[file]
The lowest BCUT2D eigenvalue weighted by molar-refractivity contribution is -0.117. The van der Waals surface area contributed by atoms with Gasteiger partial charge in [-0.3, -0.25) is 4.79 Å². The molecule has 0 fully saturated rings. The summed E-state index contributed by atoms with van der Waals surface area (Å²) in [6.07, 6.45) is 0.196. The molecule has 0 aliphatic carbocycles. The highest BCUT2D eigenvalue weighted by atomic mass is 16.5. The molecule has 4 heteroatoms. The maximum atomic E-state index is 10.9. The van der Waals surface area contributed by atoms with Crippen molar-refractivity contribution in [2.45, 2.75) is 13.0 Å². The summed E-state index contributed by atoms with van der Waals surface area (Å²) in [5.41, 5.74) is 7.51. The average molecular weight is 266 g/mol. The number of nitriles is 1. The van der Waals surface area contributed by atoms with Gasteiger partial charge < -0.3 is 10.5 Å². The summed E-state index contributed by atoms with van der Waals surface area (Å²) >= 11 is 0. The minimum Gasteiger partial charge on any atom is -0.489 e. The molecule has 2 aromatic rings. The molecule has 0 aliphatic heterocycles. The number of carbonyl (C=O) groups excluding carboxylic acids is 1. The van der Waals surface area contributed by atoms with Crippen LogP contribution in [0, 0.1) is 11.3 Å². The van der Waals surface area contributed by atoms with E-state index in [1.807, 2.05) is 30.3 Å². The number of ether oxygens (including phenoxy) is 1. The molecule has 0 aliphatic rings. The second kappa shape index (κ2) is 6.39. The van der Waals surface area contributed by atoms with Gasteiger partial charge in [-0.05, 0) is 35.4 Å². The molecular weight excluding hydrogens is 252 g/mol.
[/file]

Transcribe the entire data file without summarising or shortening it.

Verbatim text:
The lowest BCUT2D eigenvalue weighted by molar-refractivity contribution is -0.117. The van der Waals surface area contributed by atoms with Gasteiger partial charge in [-0.3, -0.25) is 4.79 Å². The molecule has 0 fully saturated rings. The summed E-state index contributed by atoms with van der Waals surface area (Å²) in [6.07, 6.45) is 0.196. The molecule has 0 aliphatic carbocycles. The highest BCUT2D eigenvalue weighted by atomic mass is 16.5. The molecule has 4 heteroatoms. The maximum atomic E-state index is 10.9. The van der Waals surface area contributed by atoms with Crippen molar-refractivity contribution in [2.45, 2.75) is 13.0 Å². The summed E-state index contributed by atoms with van der Waals surface area (Å²) in [5.41, 5.74) is 7.51. The average molecular weight is 266 g/mol. The number of nitriles is 1. The van der Waals surface area contributed by atoms with Gasteiger partial charge < -0.3 is 10.5 Å². The summed E-state index contributed by atoms with van der Waals surface area (Å²) >= 11 is 0. The minimum Gasteiger partial charge on any atom is -0.489 e. The molecule has 2 aromatic rings. The molecule has 0 aliphatic heterocycles. The number of carbonyl (C=O) groups excluding carboxylic acids is 1. The van der Waals surface area contributed by atoms with Crippen LogP contribution in [0, 0.1) is 11.3 Å². The van der Waals surface area contributed by atoms with E-state index in [1.807, 2.05) is 30.3 Å². The number of ether oxygens (including phenoxy) is 1. The molecule has 0 aliphatic rings. The second kappa shape index (κ2) is 6.39. The van der Waals surface area contributed by atoms with Gasteiger partial charge in [-0.05, 0) is 35.4 Å². The molecular weight excluding hydrogens is 252 g/mol.